In The Ecologist online, editor Brendan Montague highlights the likely potential loss to the UK Government of allowing Norwegian energy giant Equinor to develop the Rosebank oilfield off Shetland.
Sunak's £755mn oil tax giveaway
UK set to make huge tax loss from Rosebank, as Equinor announces billions in profits.
Britain is set to make a loss of more than £755 million if the proposed new Rosebank oil field is approved, according to new analysis by climate group Uplift, writes Brendan Montague.
The analysis comes as Rosebank’s developer, Equinor, posted global profits of over £15 billion in the first six months of this year.
Campaigners have accused the government of selling Britain short over the huge subsidies to new North Sea developments that will do nothing to lower fuel bills or boost UK energy security.
Shetland Times 30 June 2023 Chris Cope
ANOTHER protest against the proposed Rosebank oil development west of Shetland was held in Lerwick on Friday – this time at the town’s Market Cross and Commercial Street.
It comes after a similar protest at the Clickimin earlier this month.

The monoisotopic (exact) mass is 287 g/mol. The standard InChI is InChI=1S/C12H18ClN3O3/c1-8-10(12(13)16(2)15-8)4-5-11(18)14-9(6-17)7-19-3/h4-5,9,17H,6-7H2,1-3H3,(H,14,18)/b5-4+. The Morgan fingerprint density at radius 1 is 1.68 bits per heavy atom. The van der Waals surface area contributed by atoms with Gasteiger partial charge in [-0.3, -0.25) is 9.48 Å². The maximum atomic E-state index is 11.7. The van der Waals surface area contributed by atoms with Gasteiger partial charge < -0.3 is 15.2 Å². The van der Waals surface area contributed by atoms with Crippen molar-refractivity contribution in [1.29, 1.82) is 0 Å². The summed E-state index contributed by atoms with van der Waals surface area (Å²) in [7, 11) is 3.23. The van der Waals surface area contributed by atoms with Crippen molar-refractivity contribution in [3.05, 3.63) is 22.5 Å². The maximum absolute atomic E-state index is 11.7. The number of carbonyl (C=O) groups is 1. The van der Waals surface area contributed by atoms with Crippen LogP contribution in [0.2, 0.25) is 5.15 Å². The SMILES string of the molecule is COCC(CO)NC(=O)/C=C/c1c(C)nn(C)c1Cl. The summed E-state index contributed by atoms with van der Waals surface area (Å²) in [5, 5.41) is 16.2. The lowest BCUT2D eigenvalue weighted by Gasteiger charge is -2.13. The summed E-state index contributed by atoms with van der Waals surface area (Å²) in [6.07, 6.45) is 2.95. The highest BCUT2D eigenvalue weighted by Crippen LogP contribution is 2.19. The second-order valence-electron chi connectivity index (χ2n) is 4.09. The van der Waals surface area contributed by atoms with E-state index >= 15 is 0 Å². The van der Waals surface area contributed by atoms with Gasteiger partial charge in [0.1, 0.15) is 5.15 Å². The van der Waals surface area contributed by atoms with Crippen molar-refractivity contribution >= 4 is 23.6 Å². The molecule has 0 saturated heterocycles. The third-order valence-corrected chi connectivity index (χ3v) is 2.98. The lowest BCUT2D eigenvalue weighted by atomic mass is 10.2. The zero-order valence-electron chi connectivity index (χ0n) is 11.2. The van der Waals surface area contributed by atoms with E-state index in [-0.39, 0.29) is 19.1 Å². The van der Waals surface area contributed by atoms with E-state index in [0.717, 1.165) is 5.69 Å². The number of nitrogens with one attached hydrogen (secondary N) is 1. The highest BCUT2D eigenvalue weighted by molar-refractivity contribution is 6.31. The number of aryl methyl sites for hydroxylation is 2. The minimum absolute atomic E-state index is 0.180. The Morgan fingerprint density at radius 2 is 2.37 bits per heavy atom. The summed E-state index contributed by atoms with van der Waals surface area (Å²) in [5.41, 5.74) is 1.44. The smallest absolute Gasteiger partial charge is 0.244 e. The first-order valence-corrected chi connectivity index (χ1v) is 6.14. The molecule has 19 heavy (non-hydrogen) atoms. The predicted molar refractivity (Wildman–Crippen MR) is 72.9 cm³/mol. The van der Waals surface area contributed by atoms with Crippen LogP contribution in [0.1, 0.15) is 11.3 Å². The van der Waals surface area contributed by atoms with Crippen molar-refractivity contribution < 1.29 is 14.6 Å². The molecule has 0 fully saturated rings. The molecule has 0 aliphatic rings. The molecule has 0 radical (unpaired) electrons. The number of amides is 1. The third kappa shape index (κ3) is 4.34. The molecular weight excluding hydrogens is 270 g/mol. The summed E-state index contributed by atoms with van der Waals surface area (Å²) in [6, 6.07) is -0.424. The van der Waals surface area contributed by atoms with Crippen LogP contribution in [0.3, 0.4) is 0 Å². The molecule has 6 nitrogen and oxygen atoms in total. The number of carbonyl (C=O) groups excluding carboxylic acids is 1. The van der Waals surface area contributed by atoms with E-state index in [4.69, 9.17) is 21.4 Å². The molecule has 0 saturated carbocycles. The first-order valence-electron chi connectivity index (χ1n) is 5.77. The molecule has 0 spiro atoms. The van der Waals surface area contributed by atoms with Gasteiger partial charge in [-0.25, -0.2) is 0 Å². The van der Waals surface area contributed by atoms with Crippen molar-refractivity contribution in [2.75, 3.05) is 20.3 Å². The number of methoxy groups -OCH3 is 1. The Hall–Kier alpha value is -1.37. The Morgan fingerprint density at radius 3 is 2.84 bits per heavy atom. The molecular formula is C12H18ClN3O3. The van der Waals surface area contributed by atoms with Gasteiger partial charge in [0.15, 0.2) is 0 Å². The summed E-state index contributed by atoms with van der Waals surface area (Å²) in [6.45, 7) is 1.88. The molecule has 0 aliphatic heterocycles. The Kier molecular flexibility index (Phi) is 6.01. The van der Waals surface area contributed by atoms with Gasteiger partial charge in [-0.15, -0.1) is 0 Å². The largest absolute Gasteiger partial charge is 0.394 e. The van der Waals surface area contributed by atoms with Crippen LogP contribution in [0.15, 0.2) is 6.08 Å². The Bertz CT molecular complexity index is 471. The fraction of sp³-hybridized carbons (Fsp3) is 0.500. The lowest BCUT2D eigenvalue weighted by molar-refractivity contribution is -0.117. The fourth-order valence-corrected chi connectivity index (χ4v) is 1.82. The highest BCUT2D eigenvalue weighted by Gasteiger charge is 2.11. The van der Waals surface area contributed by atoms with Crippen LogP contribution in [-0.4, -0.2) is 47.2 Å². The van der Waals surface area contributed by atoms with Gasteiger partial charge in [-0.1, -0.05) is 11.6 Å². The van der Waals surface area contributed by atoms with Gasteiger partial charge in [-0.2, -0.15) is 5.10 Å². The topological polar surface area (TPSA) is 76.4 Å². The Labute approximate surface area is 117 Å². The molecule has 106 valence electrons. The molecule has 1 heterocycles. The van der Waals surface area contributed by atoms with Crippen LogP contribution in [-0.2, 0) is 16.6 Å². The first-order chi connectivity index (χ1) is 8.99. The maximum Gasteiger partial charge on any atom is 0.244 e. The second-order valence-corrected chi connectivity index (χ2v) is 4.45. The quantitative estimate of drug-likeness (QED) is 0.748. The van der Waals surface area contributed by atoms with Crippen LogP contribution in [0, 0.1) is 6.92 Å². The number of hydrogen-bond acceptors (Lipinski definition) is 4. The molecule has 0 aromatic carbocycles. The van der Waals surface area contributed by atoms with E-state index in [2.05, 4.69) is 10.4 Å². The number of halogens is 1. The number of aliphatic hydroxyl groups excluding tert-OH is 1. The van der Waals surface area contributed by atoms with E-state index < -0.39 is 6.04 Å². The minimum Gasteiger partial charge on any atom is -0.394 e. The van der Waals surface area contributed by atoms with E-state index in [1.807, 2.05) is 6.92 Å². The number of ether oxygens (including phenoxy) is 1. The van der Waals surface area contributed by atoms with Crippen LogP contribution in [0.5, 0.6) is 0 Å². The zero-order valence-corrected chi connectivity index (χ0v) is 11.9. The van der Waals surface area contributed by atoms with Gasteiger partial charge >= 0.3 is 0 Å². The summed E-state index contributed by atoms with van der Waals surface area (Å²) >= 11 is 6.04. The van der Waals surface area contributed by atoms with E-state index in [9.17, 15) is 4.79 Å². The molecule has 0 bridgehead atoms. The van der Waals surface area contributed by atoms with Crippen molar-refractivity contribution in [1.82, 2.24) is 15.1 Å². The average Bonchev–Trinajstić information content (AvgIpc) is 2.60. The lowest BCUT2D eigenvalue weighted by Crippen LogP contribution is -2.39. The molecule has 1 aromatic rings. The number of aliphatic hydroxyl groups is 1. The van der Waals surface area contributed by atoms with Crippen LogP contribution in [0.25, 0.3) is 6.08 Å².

Rosebank is the largest undeveloped oil field in the North Sea region and it has the potential to produce hundreds of million barrels of oil over its lifetime.
The field sits around 130km to the west of Shetland, and Norwegian state-owned energy company Equinor is behind the development. Its final go-ahead rests with the UK Government.
Environmental campaigners say the development should not go ahead and that alternative forms of energy production should be pursued.
But those in favour say oil is needed during the transition to net zero.
FoES 'Stop Rosebank' campaign
Prompted by an email from Friends of the Earth Scotland, we recently sent a slightly personalised version of their standard email message to all Highland MSPs.
Text of FoES' campaign email
The UK Government is currently considering approving a huge new oil field in the North Sea, called Rosebank. It would be almost three times the size of the controversial Cambo oil field, which was paused last year because of widespread public and political opposition.
Burning the oil and gas from Rosebank would produce more CO2 than the annual CO2 emissions of the 28 lowest-income countries in the world combined.
Climate science is clear that the window for maintaining a liveable climate is closing. Every new oil field pours more fuel on the fire. We have to come together to make some noise to stop this field.
The campaign to stop Cambo last year gained cross-party support from many different MSPs. When the Scottish Government finally spoke out against it, it didn’t take long for Shell to pull out of the project.